5 Tips for Choosing a Managed Service Provider for Your Multivendor Environment

Managed services help enterprises enjoy the benefits of best-of-breed equipment when deploying converged communications.

By Medard Schmidt, Vice President of Global Business Development for Managed Services, Siemens Enterprise Communications

The last decade has seen a revolution in communications with the arrival of mainstream convergence. Managed services can help enterprises navigate this potentially complex environment and provide access to the requisite skills in voice and data communications so they can make the right choices regarding equipment and migration to converged communications.

Because unified communications merges voice and data environments, it is nearly always a multivendor environment. Unfortunately, aging equipment locked in silos can make it hard for companies enterprises to take advantage of unified communications. Some of the equipment is not even suitable for modern services, forcing enterprises to make capital investment decisions to bring that hardware up to date.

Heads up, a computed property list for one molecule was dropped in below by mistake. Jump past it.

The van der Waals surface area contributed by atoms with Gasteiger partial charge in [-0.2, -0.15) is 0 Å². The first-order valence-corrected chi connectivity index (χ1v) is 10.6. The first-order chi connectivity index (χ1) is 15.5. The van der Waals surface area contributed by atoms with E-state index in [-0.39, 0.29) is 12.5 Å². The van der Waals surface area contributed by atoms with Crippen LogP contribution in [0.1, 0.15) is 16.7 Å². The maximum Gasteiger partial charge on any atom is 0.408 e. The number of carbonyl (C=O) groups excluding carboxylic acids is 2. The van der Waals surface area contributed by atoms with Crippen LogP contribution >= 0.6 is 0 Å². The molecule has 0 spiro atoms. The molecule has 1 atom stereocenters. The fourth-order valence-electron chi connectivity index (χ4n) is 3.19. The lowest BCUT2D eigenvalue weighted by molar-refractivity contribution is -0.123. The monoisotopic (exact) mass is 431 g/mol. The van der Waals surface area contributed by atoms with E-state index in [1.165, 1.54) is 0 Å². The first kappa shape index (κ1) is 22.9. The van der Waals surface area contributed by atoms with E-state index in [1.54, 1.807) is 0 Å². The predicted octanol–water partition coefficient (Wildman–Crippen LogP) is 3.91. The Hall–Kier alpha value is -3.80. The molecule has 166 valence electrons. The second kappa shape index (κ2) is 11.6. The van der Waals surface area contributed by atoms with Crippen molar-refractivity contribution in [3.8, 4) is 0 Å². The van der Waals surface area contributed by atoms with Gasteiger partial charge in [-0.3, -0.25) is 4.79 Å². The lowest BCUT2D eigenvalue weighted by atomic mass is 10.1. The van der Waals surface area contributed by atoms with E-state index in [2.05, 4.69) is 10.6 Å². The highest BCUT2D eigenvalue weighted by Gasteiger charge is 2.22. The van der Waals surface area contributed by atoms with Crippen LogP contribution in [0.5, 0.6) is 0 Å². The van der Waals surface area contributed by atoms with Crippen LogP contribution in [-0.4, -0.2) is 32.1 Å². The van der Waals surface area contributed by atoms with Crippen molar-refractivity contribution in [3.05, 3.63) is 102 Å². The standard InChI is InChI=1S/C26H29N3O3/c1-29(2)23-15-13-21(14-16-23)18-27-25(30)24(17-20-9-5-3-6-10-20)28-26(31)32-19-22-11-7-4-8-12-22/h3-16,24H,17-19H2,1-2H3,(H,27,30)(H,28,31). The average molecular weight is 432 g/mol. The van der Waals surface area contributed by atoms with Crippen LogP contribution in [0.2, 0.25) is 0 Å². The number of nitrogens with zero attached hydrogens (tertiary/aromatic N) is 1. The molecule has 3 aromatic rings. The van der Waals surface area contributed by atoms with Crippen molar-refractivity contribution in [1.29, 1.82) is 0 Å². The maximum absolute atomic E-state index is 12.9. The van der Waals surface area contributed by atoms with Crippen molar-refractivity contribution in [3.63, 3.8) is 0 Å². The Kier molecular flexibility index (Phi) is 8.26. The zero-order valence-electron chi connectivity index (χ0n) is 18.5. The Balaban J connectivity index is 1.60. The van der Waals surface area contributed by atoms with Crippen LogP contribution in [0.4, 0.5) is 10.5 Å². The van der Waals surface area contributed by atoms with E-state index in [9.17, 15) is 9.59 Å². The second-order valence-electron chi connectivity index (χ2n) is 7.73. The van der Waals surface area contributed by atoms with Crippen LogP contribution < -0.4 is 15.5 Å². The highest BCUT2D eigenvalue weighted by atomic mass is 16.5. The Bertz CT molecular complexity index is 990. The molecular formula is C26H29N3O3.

In addition, international companies frequently have a legacy infrastructure that has been dominated by local purchasing decisions, which could see individual countries or sites choosing their own locations' favored suppliers. This means that a factory in Scotland, for example, could have a completely different information communications infrastructure (ICT) from the company offices in Germany. PBX procurement has also traditionally been outside of the scope of the IT department's procurement policy. Because it has been left to the site's facilities management, many enterprises will have purchased a local solution -- perhaps the one offered by their local telco.